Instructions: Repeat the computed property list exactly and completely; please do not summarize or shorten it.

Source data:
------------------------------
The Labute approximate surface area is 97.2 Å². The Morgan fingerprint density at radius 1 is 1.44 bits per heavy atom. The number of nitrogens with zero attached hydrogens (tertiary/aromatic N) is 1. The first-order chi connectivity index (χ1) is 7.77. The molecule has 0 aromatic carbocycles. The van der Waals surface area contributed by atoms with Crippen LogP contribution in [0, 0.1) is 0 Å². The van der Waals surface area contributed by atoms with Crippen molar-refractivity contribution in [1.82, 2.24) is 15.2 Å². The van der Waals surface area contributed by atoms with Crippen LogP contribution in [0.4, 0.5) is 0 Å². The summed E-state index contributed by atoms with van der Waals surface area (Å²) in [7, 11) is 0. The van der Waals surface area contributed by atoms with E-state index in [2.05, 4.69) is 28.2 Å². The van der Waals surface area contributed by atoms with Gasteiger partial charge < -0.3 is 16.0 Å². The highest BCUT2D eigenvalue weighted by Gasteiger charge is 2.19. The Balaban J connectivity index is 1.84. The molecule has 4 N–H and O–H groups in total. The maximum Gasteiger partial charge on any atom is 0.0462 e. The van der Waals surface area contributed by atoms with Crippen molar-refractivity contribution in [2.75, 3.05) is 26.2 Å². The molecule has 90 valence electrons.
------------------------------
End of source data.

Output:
The Labute approximate surface area is 97.2 Å². The Morgan fingerprint density at radius 1 is 1.44 bits per heavy atom. The number of nitrogens with zero attached hydrogens (tertiary/aromatic N) is 1. The first-order chi connectivity index (χ1) is 7.77. The molecule has 0 aromatic carbocycles. The van der Waals surface area contributed by atoms with Crippen LogP contribution in [0, 0.1) is 0 Å². The van der Waals surface area contributed by atoms with Crippen molar-refractivity contribution in [1.82, 2.24) is 15.2 Å². The van der Waals surface area contributed by atoms with Crippen LogP contribution in [0.4, 0.5) is 0 Å². The summed E-state index contributed by atoms with van der Waals surface area (Å²) in [7, 11) is 0. The van der Waals surface area contributed by atoms with E-state index in [2.05, 4.69) is 28.2 Å². The van der Waals surface area contributed by atoms with Gasteiger partial charge < -0.3 is 16.0 Å². The highest BCUT2D eigenvalue weighted by Gasteiger charge is 2.19. The Balaban J connectivity index is 1.84. The molecule has 4 N–H and O–H groups in total. The maximum Gasteiger partial charge on any atom is 0.0462 e. The van der Waals surface area contributed by atoms with Crippen molar-refractivity contribution in [2.75, 3.05) is 26.2 Å². The molecule has 90 valence electrons.